He therefore advised dialogue to develop the local market, to allow more assets, more avenues to in global strategies and expertise.

Costs up, revenues down?

“That makes the job of platforms offering a large range of fund managers and funds easier,” said another attendee. “But what about the costs involved? In the UK, the RDR regime now prohibits distributors from taking any commissions from the asset managers who were also required to bring their cost down. And in Europe this is coming with MiFID II.”

“And,” he continued, “we are seeing that slowly catching up in Asia, for example with India coming out with their own regulations to drive costs down, with China considering, and Australia also with has RDR in place. So here in Malaysia, if you were not remunerated from the manufacturer, are you prepared to go and charge an advisory fee to your clients or are the clients sophisticated enough to start paying a fee for the service which comes from the distribution partner?”

Managing transparency

“Well, transparency is certainly required, and is good for clients, who are actually demanding more openness,” said one local expert. “From a distributor’s standpoint the cost of distribution for wealth products is very high, and this means that especially for the lower wealth segments they are underserved partly because the economics do not work, which is partly why people are moving to robo-advisory and digital solutions to reach the mass affluent markets.”

Another local private banker whose group is only more recently moving into the wealth space, explained that as a relatively late entrant their focus has been to boost the fee-generating business, necessary due to revenue compression as well as competition from some newer, niftier entrants, even including crowdfunders.”

“Overall,” he added, “we need greater support and leeway from the regulators to offer more products, especially as costs are rising fast. Let the customer choose what they want, we certainly need to diversify with more products and more fee income.”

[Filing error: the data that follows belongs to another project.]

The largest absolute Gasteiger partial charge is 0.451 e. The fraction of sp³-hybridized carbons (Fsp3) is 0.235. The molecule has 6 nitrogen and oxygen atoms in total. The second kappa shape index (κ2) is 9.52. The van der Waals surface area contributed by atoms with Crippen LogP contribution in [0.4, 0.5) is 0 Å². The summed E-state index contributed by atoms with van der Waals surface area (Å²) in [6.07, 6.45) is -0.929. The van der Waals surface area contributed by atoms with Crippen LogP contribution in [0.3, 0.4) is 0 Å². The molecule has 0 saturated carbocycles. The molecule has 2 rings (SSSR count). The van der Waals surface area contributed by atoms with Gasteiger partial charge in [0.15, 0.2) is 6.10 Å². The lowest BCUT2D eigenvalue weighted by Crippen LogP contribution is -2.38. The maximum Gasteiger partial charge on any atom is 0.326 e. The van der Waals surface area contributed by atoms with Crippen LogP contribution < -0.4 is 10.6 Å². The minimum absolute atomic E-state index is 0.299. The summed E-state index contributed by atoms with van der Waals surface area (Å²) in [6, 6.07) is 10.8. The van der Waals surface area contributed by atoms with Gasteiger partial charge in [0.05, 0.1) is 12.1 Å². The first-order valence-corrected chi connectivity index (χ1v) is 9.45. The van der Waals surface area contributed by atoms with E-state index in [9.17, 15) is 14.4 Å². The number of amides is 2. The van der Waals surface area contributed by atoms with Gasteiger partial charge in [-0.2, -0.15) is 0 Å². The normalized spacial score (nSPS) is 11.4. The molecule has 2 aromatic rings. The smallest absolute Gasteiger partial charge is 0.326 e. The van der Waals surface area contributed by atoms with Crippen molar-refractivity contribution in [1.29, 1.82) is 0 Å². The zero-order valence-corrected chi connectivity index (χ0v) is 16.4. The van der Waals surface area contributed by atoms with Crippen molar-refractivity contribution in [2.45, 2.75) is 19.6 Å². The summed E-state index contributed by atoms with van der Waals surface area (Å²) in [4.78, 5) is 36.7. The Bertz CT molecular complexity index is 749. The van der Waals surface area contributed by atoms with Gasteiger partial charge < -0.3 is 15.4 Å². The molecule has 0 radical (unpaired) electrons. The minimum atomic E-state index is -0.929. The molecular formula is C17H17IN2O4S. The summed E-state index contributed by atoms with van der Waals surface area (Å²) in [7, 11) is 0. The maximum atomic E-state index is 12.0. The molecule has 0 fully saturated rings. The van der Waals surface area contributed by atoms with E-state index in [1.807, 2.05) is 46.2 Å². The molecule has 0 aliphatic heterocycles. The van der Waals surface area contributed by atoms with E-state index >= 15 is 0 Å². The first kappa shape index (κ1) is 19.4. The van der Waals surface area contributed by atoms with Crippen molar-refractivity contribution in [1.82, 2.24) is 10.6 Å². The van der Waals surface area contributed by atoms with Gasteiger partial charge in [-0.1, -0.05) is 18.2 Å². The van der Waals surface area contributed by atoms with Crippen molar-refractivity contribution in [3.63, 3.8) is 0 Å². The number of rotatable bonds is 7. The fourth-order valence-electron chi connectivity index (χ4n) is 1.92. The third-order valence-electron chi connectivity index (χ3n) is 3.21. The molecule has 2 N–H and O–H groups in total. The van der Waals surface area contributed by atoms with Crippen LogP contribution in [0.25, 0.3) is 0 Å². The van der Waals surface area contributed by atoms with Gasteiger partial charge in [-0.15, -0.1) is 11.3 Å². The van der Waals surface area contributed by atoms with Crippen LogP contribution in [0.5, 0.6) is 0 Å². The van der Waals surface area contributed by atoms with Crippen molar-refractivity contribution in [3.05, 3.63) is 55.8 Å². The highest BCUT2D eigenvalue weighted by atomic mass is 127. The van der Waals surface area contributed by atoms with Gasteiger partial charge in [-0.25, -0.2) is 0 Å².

Magnetic appeal?

“For new clients to come to the private banks here,” said another guest, “customers want a total banking solution, not just the product solution. They want a proper relationship and access to the senior management of the bank. We also know that clients will not move all their funds to a new private bank, they go step by step, so we might for example start with 10% and work up from there.”

“Speed, execution, excellence, opportunity,” said another expert, “those are all vital competitive advantages for private bankers when dealing with wealth clients and trying to draw them from priority type banking to private banking.”

The need to add value

“We need to add value,” said another guest. “If you are not able to add value to them then effectively your service will be generic. We know from surveys that Asian clients tend to bank with several banks, so while trust is vital it must be aligned with differentiation in the form of value-added services. We focus a lot on needs-based or goals-based approaches, so we for example are not product sellers, we are basically a solution-based private bank, we discuss with the clients, we have managed to convert around 70% of our business to recurring revenues, with transactional activity forming a very small portion. We visit the clients every few months, we then review strategies and adjust accordingly.”

More bankers required

An expert reported that a hindrance to his bank’s further growth is the shortage of advisers. “We service some 3000 clients with about 50 bankers, so that is 60 clients per banker,” he reported. “And with the compliance requirements these days, the bankers have even less time, so whatever we can do to ease the administrative burdens through digitalisation is very important.”

He also highlighted how the lending business is an important part of the bank’s profitability, representing at last half of the income. “But again, regulation hinders,” he reported, “as there is a limit on foreign currency borrowing of 10 million Ringgit [USD2.4 million], so if that was doubled overnight my business would double as well potentially. I personally see no reason why they should not allow a higher limit, but we remain constrained, so in order to grow I have to multiply the number of customers.”

“It seems from the discussion that in comparison to Singapore Malaysia is going backwards and that the gap between Singapore and Malaysia is widening the whole time,” observed an attendee. “Can technology help in that regard? Or what can be done to close the gap?”

“Fees and costs here in Malaysia are high” came one reply. “I can easily sell bonds that yield 2% to 3% in Singapore, in Hong Kong and they are well received, but it is much harder work to sell funds here, and with higher costs comes margin compression. Unfortunately, looking at the fund flows over the last few years the asset growth has not been rapid enough to compensate the lower margins. I think therefore the regulators should look at how we actually make our products more competitive as compared to other foreign markets. And we need greater diversification, especially for the more mass affluent portion of the market.”